Servant leadership as a thought or idea has a family as old as the scriptures. However, the principles that argue servant leadership reflect a universal ethic: humbleness, sincerity, belief, compassion, curing, community, and service. Servant leadership in an institute converses to the general human desire to be known, to concern, and to be concerned for in search of the common good. In The Serving Leader, Jennings and Stahl-Wert (2003) detail five pragmatic principles related to functioning productively as a serving leader in contemporary educational settings. Specifically, the authors stress that becoming a serving leader begins with the natural feeling that one truly wants to serve to serve first, lead secondly.
Fundamentally, servant leadership is personal. Thus, in the ultimate sense, servant leadership is self-inflicted accountability in the service of others. Operationally, the developmental commitment of the teacher as serving leader is no longer that of controlling or managing energy in others but rather inspiring creative energy in one's students and colleagues.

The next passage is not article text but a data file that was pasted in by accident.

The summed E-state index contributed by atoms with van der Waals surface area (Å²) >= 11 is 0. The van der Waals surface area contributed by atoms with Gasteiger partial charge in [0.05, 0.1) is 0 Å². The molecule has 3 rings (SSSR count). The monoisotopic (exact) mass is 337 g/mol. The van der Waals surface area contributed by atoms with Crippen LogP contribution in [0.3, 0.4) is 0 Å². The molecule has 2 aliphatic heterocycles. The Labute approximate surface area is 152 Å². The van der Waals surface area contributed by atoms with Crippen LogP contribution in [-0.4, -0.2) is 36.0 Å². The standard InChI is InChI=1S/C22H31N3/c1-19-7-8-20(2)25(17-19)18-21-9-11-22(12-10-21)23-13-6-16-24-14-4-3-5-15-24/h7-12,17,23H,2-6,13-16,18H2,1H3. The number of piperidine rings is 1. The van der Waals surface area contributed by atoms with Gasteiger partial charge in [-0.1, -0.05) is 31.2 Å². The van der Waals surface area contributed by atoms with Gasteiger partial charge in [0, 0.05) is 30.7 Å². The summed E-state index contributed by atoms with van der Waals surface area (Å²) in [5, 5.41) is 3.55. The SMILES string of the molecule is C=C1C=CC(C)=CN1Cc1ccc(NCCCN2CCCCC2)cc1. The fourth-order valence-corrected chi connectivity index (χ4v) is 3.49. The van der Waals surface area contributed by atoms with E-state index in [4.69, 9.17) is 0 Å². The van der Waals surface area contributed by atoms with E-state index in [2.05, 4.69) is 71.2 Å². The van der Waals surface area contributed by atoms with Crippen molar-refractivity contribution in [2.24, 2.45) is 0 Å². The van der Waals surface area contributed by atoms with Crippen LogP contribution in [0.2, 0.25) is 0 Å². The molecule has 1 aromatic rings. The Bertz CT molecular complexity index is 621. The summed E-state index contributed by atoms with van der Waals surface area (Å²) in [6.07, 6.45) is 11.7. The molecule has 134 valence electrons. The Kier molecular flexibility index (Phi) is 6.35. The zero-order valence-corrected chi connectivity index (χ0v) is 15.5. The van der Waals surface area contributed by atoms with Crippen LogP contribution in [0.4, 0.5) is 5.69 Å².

In practice, servant leadership in the classroom initially involves processes of inner growth followed by outer organizational effects.
Jennings and Stahl-Wert firstly posit that educators, as serving leaders, "run to great purpose" (p.100). That great purpose, that pursuit of something truly significant, ultimately pulls leadership challenges into sharp focus. Contextually, serving leaders seek to restore sight to organizations and communities threatened by the myopia of private interest. Paradoxically, serving leaders sense that "when leadership is working, it hurts" (Lowney 288). Serving leaders sense that the process of self-inquiry enables ingenuity by deepening self-understanding. Serving leaders, moreover, persistently chronicle the deeply embedded belief that the defining elements of community are "perceived interdependence" and "generosity" (Pinchot, 44). "Trouble arises," Aristotle observed, "not over inequalities of property, but inequalities of honor" (Eppler 163). Serving leaders understand that a community of learners is...